About the middle of January, I began an expedition into the utan, as the Malays call the great jungles of Borneo, first going up the river half a day and from there striking inland toward the north. If circumstances proved favourable, I intended to travel as far as Bengara, about twelve days' trip for a Dayak with a light burden to carry. In case of unfavourable weather and too much delay in getting fresh provisions, I felt that I should be satisfied in penetrating well into a region not before visited by whites, where I might succeed in coming into contact with the shy nomads, called Punans, known to roam there in limited numbers. To this end I had taken along one of the Sultan's petty officials, a so-called raja, who exercised more or less control over the Punans. This man, evidently half Malay and half Dayak, and as nude as the rest, demanded to be waited upon by the other natives, who even had to put up his hair. He was lazy; he would not be a raja if he were not. If he were on the move one day, he would sleep most of the next.

Among my twenty-two Kayans was an efficient and reliable man called Banglan, the sub-chief of Kaburau, who was alert and intelligent. He had only one hand, the result of a valorous fight with a crocodile, by which his prahu (native boat) had been attacked one day at dawn in a small tributary of the river. The animal actually upset the prahu and killed his two companions, in trying to save whom with no weapon but his bare hands, he lost one in the struggle. In their contact with the crocodiles the Dayaks show a fortitude almost beyond belief. A Dutch doctor once treated a man who had been dragged under water, but had the presence of mind to press a thumb into each eye of the reptile. He was badly mangled, but recovered.

As long as we remained at a low altitude camping out was not an unalloyed pleasure, because the tormenting gnats were exasperating, and at night the humidity was great, making the bed and everything else damp. The atmosphere was heavy and filled with the odor of decaying vegetable matter never before disturbed. In the morning at five o'clock, my hour for rising, there was considerable chill in the air. It was difficult to see a star here and there through the tall trees and dense undergrowth that surrounded us as closely as the walls of a cave.

The stagnant atmosphere and dark environment, which the sun's rays vainly attempted to penetrate, began to have a depressing effect on my spirits. After a couple of nights spent thus, a longing for sunshine came over me and I decided to stay one day, make a clearing, dry our belongings, and put up a shelter in which to leave some of our baggage; all of which could not be carried up the hills.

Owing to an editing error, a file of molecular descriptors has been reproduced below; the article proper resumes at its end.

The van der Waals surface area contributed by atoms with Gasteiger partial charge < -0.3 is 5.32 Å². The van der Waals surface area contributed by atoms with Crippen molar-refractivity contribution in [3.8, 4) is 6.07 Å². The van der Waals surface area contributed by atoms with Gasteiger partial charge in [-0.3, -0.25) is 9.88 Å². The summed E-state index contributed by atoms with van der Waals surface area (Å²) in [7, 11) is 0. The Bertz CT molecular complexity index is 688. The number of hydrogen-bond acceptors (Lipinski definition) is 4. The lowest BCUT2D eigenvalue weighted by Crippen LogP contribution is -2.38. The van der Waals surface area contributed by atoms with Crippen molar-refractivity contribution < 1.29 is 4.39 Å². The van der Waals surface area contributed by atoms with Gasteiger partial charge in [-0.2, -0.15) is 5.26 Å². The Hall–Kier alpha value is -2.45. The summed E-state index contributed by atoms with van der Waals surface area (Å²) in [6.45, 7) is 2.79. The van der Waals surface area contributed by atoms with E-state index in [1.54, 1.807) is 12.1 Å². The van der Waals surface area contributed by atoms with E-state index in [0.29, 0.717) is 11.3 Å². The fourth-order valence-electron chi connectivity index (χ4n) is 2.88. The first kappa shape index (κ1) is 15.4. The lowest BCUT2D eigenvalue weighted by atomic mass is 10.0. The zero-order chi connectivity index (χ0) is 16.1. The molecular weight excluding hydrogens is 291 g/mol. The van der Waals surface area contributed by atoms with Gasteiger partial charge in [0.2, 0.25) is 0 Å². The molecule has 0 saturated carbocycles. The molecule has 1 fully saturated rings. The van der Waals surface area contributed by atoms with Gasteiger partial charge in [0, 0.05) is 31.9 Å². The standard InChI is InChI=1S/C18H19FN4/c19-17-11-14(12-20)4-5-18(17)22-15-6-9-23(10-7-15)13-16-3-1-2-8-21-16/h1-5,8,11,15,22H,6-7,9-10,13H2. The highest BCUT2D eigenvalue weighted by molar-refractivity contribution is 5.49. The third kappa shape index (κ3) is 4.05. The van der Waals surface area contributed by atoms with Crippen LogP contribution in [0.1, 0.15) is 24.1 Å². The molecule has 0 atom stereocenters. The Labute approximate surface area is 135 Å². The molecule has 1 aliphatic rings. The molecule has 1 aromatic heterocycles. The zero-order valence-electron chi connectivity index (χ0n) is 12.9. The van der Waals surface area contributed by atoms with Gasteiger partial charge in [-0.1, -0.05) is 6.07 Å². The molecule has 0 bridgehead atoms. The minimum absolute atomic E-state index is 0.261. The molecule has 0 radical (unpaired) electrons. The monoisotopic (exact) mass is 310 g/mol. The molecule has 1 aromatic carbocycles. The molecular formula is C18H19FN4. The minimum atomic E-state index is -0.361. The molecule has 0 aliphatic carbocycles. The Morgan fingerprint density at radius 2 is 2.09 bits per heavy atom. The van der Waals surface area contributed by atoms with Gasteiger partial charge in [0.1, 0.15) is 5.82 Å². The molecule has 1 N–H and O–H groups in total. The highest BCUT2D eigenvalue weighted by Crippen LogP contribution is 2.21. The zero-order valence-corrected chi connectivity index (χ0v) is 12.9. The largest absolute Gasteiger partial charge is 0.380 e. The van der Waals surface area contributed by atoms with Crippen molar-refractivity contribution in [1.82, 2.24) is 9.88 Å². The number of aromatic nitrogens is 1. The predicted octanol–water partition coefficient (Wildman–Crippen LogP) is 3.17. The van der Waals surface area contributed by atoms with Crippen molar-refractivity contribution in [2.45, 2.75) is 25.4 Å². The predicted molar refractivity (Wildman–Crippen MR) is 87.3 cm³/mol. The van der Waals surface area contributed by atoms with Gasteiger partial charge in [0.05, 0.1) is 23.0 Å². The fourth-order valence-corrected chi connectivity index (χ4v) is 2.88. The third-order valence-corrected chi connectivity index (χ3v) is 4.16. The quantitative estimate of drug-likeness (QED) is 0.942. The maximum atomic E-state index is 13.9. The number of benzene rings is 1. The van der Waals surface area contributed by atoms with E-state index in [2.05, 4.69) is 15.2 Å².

I told the raja and Banglan that I wanted the sun to shine into the camp, and the men immediately set to work with cheerful alacrity. The Dayaks have no rivals in their ability to make a tree fall in the desired direction. First, by carefully sighting the trunk, they ascertain the most feasible way for the tree to fall, then they chop at the base with native axes, sometimes four men working, two and two in unison. In a remarkably brief time it begins to weaken, the top making slight forward movements which are followed by a final sharp report announcing the end of their labour.

Quickly noting that they were masters in their craft, I permitted them to fell forest giants in close proximity to our tents, some of which landed but half a metre distant. Immense specimens in their fall brought down thickets of creepers and smaller growths which produced big openings, so we succeeded in making quite a sunny camp in the dark jungle.

Since that experience I have made it an invariable rule in my travels to cut a small clearing before putting up my tent in the jungle. Sometimes the felling of one or two trees will ameliorate the situation immeasurably, admitting fresh air and sunlight, and there is little difficulty about it when one is accompanied by such able and willing men as the Dayaks. For their own use when travelling they make simple shelters as night approaches, because they dislike to get wet. The material is always close at hand. Slender straight poles are quickly cut and brought in to make frame-work for a shed, the floor of which is about half a metre above ground. The roof is made of big leaves, and in less than an hour they are comfortably at home in one or more sheds, grouped around fires on the flimsy floor.

It is a curious fact that one can always manage to make a fire in these damp woods; a petroleum burner is not essential. The natives always know where to go to find something dry that will burn; as for the white man's cook, he usually improves upon the situation by soaking the wood in petroleum, which is one of the valuable articles of equipment. Often in the jungle, when slightly preparing the ground for erecting the tent, phosphorescent lights from decayed vegetable matter shone in innumerable spots, as if a powerful lamp were throwing its light through a grating.